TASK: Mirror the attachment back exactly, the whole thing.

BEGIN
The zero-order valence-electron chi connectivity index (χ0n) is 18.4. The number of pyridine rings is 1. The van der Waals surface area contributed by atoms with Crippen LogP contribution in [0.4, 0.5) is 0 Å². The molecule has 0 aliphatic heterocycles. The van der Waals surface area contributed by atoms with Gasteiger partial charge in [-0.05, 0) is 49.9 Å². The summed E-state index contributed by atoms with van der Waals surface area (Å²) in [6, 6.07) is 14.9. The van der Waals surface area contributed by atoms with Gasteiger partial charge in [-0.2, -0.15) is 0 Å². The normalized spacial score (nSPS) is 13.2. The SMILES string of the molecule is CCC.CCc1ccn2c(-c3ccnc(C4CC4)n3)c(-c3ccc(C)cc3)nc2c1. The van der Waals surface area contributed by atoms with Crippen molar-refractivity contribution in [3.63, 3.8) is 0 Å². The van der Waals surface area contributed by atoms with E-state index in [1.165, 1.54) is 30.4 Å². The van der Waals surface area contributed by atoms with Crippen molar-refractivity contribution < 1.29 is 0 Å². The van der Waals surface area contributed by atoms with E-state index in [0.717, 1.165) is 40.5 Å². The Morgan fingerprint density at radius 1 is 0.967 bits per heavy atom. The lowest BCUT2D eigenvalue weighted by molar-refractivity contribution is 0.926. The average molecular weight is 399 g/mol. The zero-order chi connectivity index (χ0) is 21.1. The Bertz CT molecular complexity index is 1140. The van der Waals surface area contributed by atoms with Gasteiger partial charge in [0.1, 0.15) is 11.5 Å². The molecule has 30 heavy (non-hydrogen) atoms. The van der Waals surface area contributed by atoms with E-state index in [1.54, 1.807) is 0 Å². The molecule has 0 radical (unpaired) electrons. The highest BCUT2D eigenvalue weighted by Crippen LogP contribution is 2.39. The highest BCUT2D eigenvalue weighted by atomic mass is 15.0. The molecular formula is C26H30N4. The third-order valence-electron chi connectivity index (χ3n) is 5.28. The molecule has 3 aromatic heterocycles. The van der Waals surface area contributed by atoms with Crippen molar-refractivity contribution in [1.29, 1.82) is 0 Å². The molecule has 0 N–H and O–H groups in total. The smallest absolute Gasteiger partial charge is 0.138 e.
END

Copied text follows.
The zero-order valence-electron chi connectivity index (χ0n) is 18.4. The number of pyridine rings is 1. The van der Waals surface area contributed by atoms with Crippen LogP contribution in [0.4, 0.5) is 0 Å². The molecule has 0 aliphatic heterocycles. The van der Waals surface area contributed by atoms with Gasteiger partial charge in [-0.05, 0) is 49.9 Å². The summed E-state index contributed by atoms with van der Waals surface area (Å²) in [6, 6.07) is 14.9. The van der Waals surface area contributed by atoms with Gasteiger partial charge in [-0.2, -0.15) is 0 Å². The normalized spacial score (nSPS) is 13.2. The SMILES string of the molecule is CCC.CCc1ccn2c(-c3ccnc(C4CC4)n3)c(-c3ccc(C)cc3)nc2c1. The van der Waals surface area contributed by atoms with Crippen molar-refractivity contribution in [3.63, 3.8) is 0 Å². The van der Waals surface area contributed by atoms with E-state index in [1.165, 1.54) is 30.4 Å². The van der Waals surface area contributed by atoms with Crippen molar-refractivity contribution < 1.29 is 0 Å². The van der Waals surface area contributed by atoms with E-state index in [0.717, 1.165) is 40.5 Å². The Morgan fingerprint density at radius 1 is 0.967 bits per heavy atom. The lowest BCUT2D eigenvalue weighted by molar-refractivity contribution is 0.926. The average molecular weight is 399 g/mol. The zero-order chi connectivity index (χ0) is 21.1. The Bertz CT molecular complexity index is 1140. The van der Waals surface area contributed by atoms with Gasteiger partial charge in [0.1, 0.15) is 11.5 Å². The molecule has 30 heavy (non-hydrogen) atoms. The van der Waals surface area contributed by atoms with E-state index in [1.54, 1.807) is 0 Å². The molecule has 0 radical (unpaired) electrons. The highest BCUT2D eigenvalue weighted by Crippen LogP contribution is 2.39. The highest BCUT2D eigenvalue weighted by atomic mass is 15.0. The molecular formula is C26H30N4. The third-order valence-electron chi connectivity index (χ3n) is 5.28. The molecule has 3 aromatic heterocycles. The van der Waals surface area contributed by atoms with Crippen molar-refractivity contribution in [1.29, 1.82) is 0 Å². The molecule has 0 N–H and O–H groups in total. The smallest absolute Gasteiger partial charge is 0.138 e.